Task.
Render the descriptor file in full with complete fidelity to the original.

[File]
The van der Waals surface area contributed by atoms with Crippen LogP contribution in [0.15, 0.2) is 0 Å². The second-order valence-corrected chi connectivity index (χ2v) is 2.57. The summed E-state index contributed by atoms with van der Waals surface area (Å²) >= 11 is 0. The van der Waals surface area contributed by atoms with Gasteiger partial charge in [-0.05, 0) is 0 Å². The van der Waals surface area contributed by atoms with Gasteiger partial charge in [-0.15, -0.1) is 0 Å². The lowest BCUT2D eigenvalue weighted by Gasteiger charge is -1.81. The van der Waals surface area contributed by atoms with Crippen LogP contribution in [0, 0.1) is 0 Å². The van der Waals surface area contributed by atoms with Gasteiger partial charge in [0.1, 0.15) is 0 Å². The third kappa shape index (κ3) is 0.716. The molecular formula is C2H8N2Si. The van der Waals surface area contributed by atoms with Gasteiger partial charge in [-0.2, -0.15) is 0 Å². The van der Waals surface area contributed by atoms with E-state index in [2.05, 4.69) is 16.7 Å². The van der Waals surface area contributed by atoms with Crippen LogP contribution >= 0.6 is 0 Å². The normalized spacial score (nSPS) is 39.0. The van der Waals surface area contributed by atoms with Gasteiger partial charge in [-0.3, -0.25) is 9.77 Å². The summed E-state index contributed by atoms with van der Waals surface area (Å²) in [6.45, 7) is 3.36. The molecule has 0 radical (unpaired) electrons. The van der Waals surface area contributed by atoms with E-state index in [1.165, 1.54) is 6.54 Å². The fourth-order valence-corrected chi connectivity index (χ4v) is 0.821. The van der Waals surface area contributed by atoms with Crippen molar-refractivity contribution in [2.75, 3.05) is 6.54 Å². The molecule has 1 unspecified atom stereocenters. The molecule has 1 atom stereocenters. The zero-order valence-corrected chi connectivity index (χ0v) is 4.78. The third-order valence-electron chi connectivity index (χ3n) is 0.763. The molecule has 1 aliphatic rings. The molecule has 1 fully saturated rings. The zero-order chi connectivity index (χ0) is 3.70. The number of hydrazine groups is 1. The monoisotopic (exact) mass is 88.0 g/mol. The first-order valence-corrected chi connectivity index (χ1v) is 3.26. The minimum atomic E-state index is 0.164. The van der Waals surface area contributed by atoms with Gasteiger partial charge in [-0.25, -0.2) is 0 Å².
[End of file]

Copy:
The van der Waals surface area contributed by atoms with Crippen LogP contribution in [0.15, 0.2) is 0 Å². The second-order valence-corrected chi connectivity index (χ2v) is 2.57. The summed E-state index contributed by atoms with van der Waals surface area (Å²) >= 11 is 0. The van der Waals surface area contributed by atoms with Gasteiger partial charge in [-0.05, 0) is 0 Å². The van der Waals surface area contributed by atoms with Gasteiger partial charge in [-0.15, -0.1) is 0 Å². The lowest BCUT2D eigenvalue weighted by Gasteiger charge is -1.81. The van der Waals surface area contributed by atoms with Crippen LogP contribution in [0, 0.1) is 0 Å². The van der Waals surface area contributed by atoms with Gasteiger partial charge in [0.1, 0.15) is 0 Å². The third kappa shape index (κ3) is 0.716. The molecular formula is C2H8N2Si. The van der Waals surface area contributed by atoms with Gasteiger partial charge in [-0.2, -0.15) is 0 Å². The van der Waals surface area contributed by atoms with E-state index in [2.05, 4.69) is 16.7 Å². The van der Waals surface area contributed by atoms with Crippen LogP contribution >= 0.6 is 0 Å². The normalized spacial score (nSPS) is 39.0. The van der Waals surface area contributed by atoms with Gasteiger partial charge in [-0.3, -0.25) is 9.77 Å². The summed E-state index contributed by atoms with van der Waals surface area (Å²) in [6.45, 7) is 3.36. The molecule has 0 radical (unpaired) electrons. The van der Waals surface area contributed by atoms with E-state index in [1.165, 1.54) is 6.54 Å². The fourth-order valence-corrected chi connectivity index (χ4v) is 0.821. The van der Waals surface area contributed by atoms with Crippen molar-refractivity contribution in [2.75, 3.05) is 6.54 Å². The molecule has 1 unspecified atom stereocenters. The molecule has 1 atom stereocenters. The zero-order valence-corrected chi connectivity index (χ0v) is 4.78. The third-order valence-electron chi connectivity index (χ3n) is 0.763. The molecule has 1 aliphatic rings. The molecule has 1 fully saturated rings. The zero-order chi connectivity index (χ0) is 3.70. The number of hydrazine groups is 1. The monoisotopic (exact) mass is 88.0 g/mol. The first-order valence-corrected chi connectivity index (χ1v) is 3.26. The minimum atomic E-state index is 0.164. The van der Waals surface area contributed by atoms with Gasteiger partial charge in [-0.25, -0.2) is 0 Å².